The attention grabber on the stand is Schaeffler’s bio-hybrid, a compact mobility solution for urban areas. This covered mini-vehicle offers more than just protection from the weather: Its four wheels provide high driving stability and with a length of only just over two meters and a width of 85 cm, it occupies very little space. Propulsion is via an electric powertrain designed by Schaeffler.
Schaeffler is also addressing the change which is happening at the component level and is presenting its contributions to the field of digitalization. The rolling bearing, which is the technology company’s conventional product, is becoming a sensor for the networked automobiles of the future. Sensor coatings incorporated in the bearings at a microscopic level will allow them to measure torques, revolutions, forces and temperatures in the future – and thus supply invaluable data.
Electromechanical actuators, such as the active roll control system which Schaeffler has already put into production, will be able to provide data to the Internet of Things in the future. The active roll control system compensates movements in automobile chassis caused by driving around corners or on uneven road surfaces. When combined with intelligent wheel bearings, a high-accuracy satellite navigation system and a communications module, it may, in the future, be possible to produce a real-time image of the condition of the road. This could then be used to send information to vehicles following behind or to the infrastructure operator.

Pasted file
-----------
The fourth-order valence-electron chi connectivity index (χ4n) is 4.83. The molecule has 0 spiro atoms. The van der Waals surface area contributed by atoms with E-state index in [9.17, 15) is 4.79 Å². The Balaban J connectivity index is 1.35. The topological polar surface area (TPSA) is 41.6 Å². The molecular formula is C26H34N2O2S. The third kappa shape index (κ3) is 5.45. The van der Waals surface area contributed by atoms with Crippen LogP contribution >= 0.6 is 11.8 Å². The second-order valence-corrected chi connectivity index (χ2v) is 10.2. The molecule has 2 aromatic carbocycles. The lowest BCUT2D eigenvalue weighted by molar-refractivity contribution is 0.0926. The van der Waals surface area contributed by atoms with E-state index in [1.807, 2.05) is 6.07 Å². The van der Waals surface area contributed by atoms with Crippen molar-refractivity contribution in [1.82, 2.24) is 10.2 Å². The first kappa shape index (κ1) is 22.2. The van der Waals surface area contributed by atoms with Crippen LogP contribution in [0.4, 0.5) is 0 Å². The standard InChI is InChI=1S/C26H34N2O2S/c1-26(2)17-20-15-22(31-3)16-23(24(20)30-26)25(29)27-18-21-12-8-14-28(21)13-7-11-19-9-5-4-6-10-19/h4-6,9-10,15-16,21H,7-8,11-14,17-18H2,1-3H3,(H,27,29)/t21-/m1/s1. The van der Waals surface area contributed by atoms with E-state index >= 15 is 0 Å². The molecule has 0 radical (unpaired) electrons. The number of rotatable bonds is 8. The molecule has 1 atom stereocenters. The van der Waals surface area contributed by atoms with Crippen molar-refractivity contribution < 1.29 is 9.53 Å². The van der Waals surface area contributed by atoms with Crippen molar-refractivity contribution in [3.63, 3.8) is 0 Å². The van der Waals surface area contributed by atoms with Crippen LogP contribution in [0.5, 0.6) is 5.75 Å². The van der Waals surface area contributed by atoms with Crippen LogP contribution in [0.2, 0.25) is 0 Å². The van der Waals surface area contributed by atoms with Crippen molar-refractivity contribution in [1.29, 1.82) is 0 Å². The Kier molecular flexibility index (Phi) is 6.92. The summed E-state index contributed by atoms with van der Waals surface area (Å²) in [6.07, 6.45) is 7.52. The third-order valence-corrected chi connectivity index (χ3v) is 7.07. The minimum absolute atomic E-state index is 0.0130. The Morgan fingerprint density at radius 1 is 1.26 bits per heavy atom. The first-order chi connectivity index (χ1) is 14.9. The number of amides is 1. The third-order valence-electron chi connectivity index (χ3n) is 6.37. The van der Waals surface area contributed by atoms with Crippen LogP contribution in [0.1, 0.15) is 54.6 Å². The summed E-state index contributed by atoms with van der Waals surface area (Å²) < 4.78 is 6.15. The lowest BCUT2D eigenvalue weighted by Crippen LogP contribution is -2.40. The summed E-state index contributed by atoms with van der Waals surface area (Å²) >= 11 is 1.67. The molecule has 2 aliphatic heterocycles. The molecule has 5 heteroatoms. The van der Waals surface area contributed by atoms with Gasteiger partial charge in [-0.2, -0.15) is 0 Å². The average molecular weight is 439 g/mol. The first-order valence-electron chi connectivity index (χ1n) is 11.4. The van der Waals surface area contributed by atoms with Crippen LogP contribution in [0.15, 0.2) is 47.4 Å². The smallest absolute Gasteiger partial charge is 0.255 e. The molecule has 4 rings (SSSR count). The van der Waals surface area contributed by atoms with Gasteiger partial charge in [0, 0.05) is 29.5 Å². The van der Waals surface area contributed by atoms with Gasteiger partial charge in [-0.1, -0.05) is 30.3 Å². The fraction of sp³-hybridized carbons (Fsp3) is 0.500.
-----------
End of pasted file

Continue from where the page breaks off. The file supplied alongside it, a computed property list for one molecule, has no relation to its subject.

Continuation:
Transmissions for future, electrified generations of vehicles are a further point of focus for Schaeffler at the exhibition – for example in self-driving taxis which can navigate their way through cities autonomously. In this case, all the drive components, with the exception of the battery, are located within the wheel. This makes it possible to have automobiles which have an extremely good usable space/footprint ratio whilst at the same time offering excellent maneuverability. “The urban spaces of the future will require the smallest possible traffic footprint with the maximum mobility,” says Prof. Gutzmer. “Innovative drive concepts such as the wheel hub motor make new types of mobility possible and are extremely significant components as far as digitalization is concerned.” The level of electrification in conventional vehicles is already increasing.